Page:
Which is very good, as Nissans total April sales were 29,813. Which is 2.3% of all Nissan Japan sales for April.

  3. I would also want to know the number of LEAFs on dealers’ lots and in their showrooms before drawing any conclusions. The March sales tally in Japan might be because of low supply, rather than low demand: it’s impossible to sell more cars than are available for sale. For example, perhaps Nissan is now shipping a larger percentage of the right-hand drive LEAFs coming out Oppama to Australia and New Zealand to kickstart the rollouts there. Knowing the sales *and* inventory figures for all three countries would help.

  4. scottf200 says:

    USA sales are hard to analyze with our tax credit of $7,500 timing, with the new TN plant inventory boost, and new 2013 features. And buyers holding off until 2013 for these latter things.

    Overall any good EV sales (USA Apr) help all plug-ins and getting it through the sometime customer narrow perspective and math.

  5. zilm says:

    They probably have other season cycles, look (mitsu only, 2012):
    12: I-MiEV 137, MINICAB-M 121
    11: I-MiEV 189, MINICAB-M 133
    10: I-MiEV 141, MINICAB-M 128
    09: I-MiEV 212, MINICAB-M 197
    08: i-MiEV 86, MINICAB-M 107
    07: I-MiEV 157, MINICAB-M 200
    06: I-MiEV 288, MINICAB-M 256
    05: I-MiEV 142, MINICAB-M 134
    04: i-MiEV 39, MINICAB-M 31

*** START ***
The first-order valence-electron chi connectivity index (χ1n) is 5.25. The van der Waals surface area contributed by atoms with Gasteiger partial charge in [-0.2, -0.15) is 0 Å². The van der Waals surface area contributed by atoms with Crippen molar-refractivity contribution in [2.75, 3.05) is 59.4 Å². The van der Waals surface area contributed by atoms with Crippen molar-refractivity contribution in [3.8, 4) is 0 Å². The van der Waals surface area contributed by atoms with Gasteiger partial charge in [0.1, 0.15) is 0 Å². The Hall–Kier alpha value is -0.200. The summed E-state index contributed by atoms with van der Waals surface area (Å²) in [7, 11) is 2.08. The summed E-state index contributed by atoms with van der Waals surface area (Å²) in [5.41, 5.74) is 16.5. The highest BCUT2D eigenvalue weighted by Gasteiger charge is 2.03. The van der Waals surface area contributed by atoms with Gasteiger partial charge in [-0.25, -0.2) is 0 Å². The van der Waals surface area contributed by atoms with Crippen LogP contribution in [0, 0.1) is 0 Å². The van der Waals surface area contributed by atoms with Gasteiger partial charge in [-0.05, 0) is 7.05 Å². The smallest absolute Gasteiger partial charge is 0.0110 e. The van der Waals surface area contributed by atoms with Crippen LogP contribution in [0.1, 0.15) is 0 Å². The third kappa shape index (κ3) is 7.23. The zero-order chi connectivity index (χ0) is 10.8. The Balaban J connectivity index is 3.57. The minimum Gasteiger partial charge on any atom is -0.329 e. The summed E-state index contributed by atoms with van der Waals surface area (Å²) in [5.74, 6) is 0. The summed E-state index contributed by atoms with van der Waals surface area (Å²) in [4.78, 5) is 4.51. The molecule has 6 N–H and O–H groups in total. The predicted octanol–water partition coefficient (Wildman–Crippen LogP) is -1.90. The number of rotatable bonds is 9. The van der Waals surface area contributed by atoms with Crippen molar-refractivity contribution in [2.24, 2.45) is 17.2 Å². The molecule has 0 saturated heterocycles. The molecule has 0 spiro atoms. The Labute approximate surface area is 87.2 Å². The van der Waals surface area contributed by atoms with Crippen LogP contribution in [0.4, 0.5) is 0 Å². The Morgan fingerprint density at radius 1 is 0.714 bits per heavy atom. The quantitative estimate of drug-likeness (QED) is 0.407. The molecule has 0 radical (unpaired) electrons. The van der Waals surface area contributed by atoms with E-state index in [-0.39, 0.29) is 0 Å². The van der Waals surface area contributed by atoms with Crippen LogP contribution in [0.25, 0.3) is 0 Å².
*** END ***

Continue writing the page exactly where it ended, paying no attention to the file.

03: I-MiEV 117, MINICAB-MiEV 123
    02: I-MiEV 446, MINICAB-MiEV 590
    01: I-MiEV 341, MINICAB-MiEV 467

    So nothing wrong with not so strong march

  6. zilm says:

    And check out this link
    http://www.nissan-global.com/JP/NEWS/2013/_STORY/130419-01-j.html
    use google to translate
    Compare prices to your 2012 post: nissan lower it prices ~10% in april, 2 weeks ago. So 2012 yr prices discount was only minor in japan, now they got new cool prices.

  7. If I recall correctly, some Japanese incentives ended March 31, 2013. On April 19, 2013 Nissan lowered price of LEAF「日産リーフ」for Japanese market. http://www.nissan-global.com/JP/NEWS/2013/_STORY/130419-01-j.html

    The effect can be seen in higher March (vs Feb) sales as new owners bought ahead of deadline. A similar bump in sales can be seen in November with 2013 LEAF「リーフ」model launch. http://www.nissan-global.com/JP/NEWS/2012/_STORY/121120-01-j.html

    In US, dealers in CA, OR, and WA have discovered they have a hot green seller. There were reports (rumors) that Nissan denied request by dealers to host a regional sales event as nationally the LEAF inventory hasn’t returned to normal levels, with switch to US-TN production.

    Globally about 60,000 LEAFs「リーフ」have found homes to date.

    1. Steve T says:

      I believe some part of the old incentive ended and a new began in Japan, but Nissan also changed the price on the leaf so that the price was about the same between march & april

      Also if there was a big change down on march 31 would not march be even higher not lower?

  8. zilm says:

    If incentives are over in March, it becomes clear why they choose april for lowering the price.

  9. evnow says:

    In Japan the year ends in March. But the way Japanese incentives work, people need to buy in Feb to make sure they can get the incentives in that fiscal year. So you see big sales in Feb – and a drop in March.

    Just like our December – Jan numbers.